UK Population: Statistics Project


This paper provides a discussion on description and analysis of data. For this population, the population statistics of UK for the years from 1970 to 2006 has been used. Data was obtained from the World Bank site (WB. 2008).

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Description of Data accessing

The data selected for the paper is the growth in population of United Kingdom for the years from 1970 to 2007. Studies of population growth or decrease are very important in understanding the economic growth of a country. If the population has increased then it means that the economic indicators like GDP and revenue has to improve to feed the increase in the population. World bank maintains detailed data of many countries and data on key economic indicators is provided for researchers and students, free of cost. I accessed the home page of the World Bank and ran a query with filters so that only data related to population growth was obtained.

The world Bank database is very powerful and allowed me to select multiple countries, one or more variables and also select the year range. The data base has details from 1960 to 2006 and I could select the required range of years. It is also possible to select different years randomly. After the variable were selected, I had to click the show report button and all the data were displayed on the screen. The database also allowed the data to be exported to an xls file and I saved the xls file to my hard disk for later reference. Please refer to Appendix for the detailed data.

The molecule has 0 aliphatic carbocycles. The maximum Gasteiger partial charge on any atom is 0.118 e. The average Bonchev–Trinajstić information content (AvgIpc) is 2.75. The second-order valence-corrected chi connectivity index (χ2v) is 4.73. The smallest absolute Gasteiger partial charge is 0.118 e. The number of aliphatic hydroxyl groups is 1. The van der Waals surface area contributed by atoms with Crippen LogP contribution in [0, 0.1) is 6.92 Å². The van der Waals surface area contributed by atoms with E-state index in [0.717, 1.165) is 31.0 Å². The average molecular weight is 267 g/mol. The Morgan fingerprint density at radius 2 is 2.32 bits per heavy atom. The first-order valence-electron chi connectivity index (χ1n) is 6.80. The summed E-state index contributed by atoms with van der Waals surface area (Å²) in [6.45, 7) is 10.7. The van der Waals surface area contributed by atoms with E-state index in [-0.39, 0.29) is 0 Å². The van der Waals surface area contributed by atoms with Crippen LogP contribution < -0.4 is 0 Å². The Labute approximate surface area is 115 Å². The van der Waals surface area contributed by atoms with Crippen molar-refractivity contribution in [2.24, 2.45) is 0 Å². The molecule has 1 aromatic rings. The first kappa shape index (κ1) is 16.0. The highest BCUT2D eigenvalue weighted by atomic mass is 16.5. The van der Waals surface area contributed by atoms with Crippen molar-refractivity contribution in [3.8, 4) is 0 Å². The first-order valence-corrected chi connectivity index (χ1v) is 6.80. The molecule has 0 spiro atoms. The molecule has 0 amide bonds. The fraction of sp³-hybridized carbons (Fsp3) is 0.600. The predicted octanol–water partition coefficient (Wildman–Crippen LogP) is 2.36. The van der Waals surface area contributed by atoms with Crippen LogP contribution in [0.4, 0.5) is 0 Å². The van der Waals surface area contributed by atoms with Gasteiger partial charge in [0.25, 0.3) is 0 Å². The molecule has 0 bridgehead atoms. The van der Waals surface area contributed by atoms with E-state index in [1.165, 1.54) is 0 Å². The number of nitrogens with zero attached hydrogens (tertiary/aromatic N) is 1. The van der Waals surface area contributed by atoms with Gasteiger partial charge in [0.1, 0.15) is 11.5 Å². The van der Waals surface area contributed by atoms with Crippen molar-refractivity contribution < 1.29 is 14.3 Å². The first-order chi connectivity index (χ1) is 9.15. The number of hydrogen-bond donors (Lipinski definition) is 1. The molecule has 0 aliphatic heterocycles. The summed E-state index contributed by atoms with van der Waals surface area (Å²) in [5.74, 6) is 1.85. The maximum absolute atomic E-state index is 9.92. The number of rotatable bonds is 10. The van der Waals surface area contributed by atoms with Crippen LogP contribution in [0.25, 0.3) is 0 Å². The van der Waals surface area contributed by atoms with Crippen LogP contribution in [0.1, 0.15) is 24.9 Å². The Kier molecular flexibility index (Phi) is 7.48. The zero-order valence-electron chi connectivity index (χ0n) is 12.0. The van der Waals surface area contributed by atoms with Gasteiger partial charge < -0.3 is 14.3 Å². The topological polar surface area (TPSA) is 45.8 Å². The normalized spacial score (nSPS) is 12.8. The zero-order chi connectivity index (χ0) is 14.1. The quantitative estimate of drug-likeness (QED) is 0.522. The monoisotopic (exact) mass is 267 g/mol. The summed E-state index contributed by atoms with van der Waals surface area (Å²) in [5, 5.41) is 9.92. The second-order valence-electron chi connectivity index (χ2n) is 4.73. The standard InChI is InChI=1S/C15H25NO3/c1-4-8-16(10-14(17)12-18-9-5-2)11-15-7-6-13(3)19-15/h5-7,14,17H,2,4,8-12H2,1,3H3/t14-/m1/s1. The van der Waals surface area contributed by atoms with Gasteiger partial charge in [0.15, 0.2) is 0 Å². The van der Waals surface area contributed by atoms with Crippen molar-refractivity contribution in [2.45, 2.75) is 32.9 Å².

Descriptive Statistics

I used the Descriptive Statistics command in MS Excel for the population range and the results are shown in the following table.

Table 1. Descriptive Statistical Analysis.

Descriptive Statistics Analysis
Mean 57531219.13
Standard Error 232385.5206
Median 57158000
Standard Deviation 1413545.937
Kurtosis -0.881085627
Skewness 0.606235903
Range 4918100
Minimum 55632000
Maximum 60550100
Sum 2128655108
Count 37
Largest(1) 60550100
Smallest(1) 55632000
Confidence Level(95.0%) 471299.0597

A brief description of the terms are given as below (Hoffman, 2003):

  • Mean: The mean is the average of the scores in the population. Numerically, it equals the sum of the scores divided by the number of scores. It is of interest that the mean is the one value which, if substituted for every score in a population, would yield the same sum as the original scores, and hence it would yield the same mean. The mean for the data is 57531219.12.